2.         Failing that (recognizing that not all stories are so easily boiled) my second recommendation would be to consider the key motivation for the story.  What drives this plot?  What is the key and can it be named? 

What is your book about?  It is called The Scarlet Letter.  It’s called Moby Dick.  It’s called The Pearl, The Hounds of the Baskervilles, Murder on the Orient Express, The Time Machine.  It is called The Lord of the Rings.  Okay, the last one refers more to a character, though it mentions the rings, but the character idea will have to wait.

3.         Before turning to character names, I would suggest looking at the setting.  This may work best when the setting is unusual or unique.  A Connecticut Yankee in King Arthur’s Court is a great example, as is The War of the Worlds.  Here, you have Jungle Book, The House at Pooh Corner, Casablanca.  With these titles, the potential reader has no introduction to what the story is about or what the motivation for the characters might be, but it can intrigue, as I said, if the setting is different and maybe mysterious or suggestive.  Thus we have a Tale of Two Cities, The Ox bow Incident, The Lost Horizons, The Old Man and the Sea and more recently, The Road or The Shack.

I have had a story in the back of my mind for years.  It is a Noah’s Ark story as it might play out on another world with an alien species.  For years I called it Prem after what I imagined would be the name of the main character.  This year I have begun to work on the novel, and as I have started, I stepped up the ladder in naming.  I have turned from the character name to look at the setting.  The current working title is “Not This Earth.”

4.         When all else fails, I suggest looking at the characters themselves, and unless there is an imperative to do otherwise (perhaps as in Moby Dick), really only the main characters should be considered.  Thus we have Don Quixote, Huckleberry Finn, Oliver, Robinson Crusoe, Dracula and Frankenstein.  Note that all of these names are unusual enough to stand out from the crowd.  That does not mean a common name won’t work just as well, though when using a common name I recommend enhancing that name in some way.  Consider The Adventures of Tom Sawyer.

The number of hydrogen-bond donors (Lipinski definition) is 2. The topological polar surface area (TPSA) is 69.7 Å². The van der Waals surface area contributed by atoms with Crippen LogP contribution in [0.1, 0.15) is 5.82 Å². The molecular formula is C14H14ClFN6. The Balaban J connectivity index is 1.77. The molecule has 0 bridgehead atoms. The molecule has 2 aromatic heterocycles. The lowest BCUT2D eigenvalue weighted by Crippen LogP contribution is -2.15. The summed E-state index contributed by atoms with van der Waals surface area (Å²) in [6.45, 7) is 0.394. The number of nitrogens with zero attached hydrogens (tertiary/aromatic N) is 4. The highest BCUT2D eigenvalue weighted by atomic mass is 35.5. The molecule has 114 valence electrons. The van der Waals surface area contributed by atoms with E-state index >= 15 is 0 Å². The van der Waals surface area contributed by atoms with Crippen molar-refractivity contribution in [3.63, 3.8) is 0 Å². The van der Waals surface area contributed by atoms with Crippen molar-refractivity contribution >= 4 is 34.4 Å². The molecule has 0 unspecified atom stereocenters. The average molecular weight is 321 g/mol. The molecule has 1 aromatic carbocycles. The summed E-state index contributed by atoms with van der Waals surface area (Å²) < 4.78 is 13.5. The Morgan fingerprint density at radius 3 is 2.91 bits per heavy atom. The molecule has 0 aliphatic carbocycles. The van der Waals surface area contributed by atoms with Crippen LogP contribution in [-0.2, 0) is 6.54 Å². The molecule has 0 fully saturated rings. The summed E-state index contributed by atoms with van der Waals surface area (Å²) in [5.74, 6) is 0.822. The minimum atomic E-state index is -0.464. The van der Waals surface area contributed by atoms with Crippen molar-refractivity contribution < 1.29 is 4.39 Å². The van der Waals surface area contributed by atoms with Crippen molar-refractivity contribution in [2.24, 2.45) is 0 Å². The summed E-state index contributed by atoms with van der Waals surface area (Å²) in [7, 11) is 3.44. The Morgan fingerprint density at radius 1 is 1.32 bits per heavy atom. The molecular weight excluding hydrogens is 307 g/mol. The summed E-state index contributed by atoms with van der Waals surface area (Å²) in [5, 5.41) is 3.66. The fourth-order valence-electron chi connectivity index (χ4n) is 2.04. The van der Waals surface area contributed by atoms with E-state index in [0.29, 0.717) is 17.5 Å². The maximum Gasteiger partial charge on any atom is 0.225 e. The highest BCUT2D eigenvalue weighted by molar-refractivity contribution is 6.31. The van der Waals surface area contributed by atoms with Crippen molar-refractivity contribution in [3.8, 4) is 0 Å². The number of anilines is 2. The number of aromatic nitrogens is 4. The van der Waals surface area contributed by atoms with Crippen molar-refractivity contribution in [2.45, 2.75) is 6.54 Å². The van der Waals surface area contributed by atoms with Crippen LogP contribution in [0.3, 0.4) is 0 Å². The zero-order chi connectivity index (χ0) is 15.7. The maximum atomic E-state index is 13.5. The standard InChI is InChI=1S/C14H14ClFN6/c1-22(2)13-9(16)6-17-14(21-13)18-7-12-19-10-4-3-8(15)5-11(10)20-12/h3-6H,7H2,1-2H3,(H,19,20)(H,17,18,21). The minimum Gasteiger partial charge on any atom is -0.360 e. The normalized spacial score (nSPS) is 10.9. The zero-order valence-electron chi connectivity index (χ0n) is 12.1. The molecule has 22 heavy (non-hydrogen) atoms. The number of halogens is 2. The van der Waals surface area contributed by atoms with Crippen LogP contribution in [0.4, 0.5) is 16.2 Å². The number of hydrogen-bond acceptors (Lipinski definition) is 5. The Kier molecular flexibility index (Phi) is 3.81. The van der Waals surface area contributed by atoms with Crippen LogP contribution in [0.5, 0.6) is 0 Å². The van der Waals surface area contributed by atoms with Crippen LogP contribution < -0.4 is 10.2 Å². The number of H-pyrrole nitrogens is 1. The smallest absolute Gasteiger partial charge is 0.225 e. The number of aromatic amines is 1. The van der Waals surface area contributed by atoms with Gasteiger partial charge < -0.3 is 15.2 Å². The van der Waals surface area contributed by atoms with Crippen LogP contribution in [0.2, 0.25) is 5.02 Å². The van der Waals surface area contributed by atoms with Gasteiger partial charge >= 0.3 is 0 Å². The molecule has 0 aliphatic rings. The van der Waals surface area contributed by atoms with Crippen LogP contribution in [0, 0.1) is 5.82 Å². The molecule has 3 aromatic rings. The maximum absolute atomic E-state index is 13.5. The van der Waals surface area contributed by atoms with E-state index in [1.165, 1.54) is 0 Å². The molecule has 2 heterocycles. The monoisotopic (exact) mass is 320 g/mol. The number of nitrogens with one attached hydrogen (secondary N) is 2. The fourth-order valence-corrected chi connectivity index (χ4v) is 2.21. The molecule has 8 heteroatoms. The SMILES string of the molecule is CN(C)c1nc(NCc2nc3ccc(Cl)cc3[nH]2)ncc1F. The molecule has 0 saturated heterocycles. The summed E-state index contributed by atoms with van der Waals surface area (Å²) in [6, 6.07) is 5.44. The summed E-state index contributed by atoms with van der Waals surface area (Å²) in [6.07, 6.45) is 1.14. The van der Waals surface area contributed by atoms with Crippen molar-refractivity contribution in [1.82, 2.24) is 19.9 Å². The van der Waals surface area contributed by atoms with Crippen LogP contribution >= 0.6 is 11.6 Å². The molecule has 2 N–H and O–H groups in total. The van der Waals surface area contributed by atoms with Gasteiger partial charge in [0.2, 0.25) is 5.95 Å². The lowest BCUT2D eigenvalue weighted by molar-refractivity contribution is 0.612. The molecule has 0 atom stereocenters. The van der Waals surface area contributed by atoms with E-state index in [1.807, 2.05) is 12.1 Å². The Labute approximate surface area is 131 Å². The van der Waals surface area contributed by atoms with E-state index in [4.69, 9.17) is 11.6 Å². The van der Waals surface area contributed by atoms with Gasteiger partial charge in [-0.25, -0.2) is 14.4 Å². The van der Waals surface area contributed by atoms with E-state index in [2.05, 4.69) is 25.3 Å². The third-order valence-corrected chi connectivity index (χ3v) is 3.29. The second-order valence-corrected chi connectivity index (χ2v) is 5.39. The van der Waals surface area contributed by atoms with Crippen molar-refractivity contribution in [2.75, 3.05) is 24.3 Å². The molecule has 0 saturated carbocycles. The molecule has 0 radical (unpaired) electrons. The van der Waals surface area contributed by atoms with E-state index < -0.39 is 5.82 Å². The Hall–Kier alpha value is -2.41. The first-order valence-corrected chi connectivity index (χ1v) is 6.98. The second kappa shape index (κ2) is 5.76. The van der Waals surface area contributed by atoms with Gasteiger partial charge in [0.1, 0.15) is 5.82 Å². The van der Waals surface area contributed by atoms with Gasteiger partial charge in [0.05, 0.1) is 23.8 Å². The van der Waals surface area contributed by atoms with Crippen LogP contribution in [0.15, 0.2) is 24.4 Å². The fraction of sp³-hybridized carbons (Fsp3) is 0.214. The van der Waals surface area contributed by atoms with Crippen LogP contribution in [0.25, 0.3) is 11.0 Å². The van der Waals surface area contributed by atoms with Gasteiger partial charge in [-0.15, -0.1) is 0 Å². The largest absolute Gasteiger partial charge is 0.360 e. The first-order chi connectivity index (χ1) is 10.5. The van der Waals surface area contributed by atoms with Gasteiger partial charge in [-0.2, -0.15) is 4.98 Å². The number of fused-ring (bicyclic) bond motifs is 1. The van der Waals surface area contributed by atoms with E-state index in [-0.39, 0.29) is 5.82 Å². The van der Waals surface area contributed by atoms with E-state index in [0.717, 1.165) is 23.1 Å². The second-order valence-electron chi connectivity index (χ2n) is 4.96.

This use of names in the naming process need not be confined to a single character when the group may do.  Swiss Family Robinson comes to mind as does The Three Musketeers.  Likewise, the actual name of the character need not be center stage.  I mentioned Lord of the Rings.  Consider also Lord of the Flies, The Time Traveler’s Wife, The Hunchback of Notre Dame, The Last of the Mohicans. 

Finally, you might try enhancing the name with some indication of story direction if possible, such as Gulliver’s Travels or Pathfinder.  Generally, though, I feel it is not the best option to simply use the name of the main character for your title since it gives the reader the least clues about what they can expect and so it is the least likely to draw people into the story.  This is true even if your character is named Ebenezer Scrooge – and you will notice, Dickens did not name the story with that name.

Of course, not all titles fit neatly into these four ideas.  One of the best might satisfy the first (essence) and last (name) ideas at the same time.  That would be “Psycho.”  So, how do you name your stories and books?  I hope these thoughts help.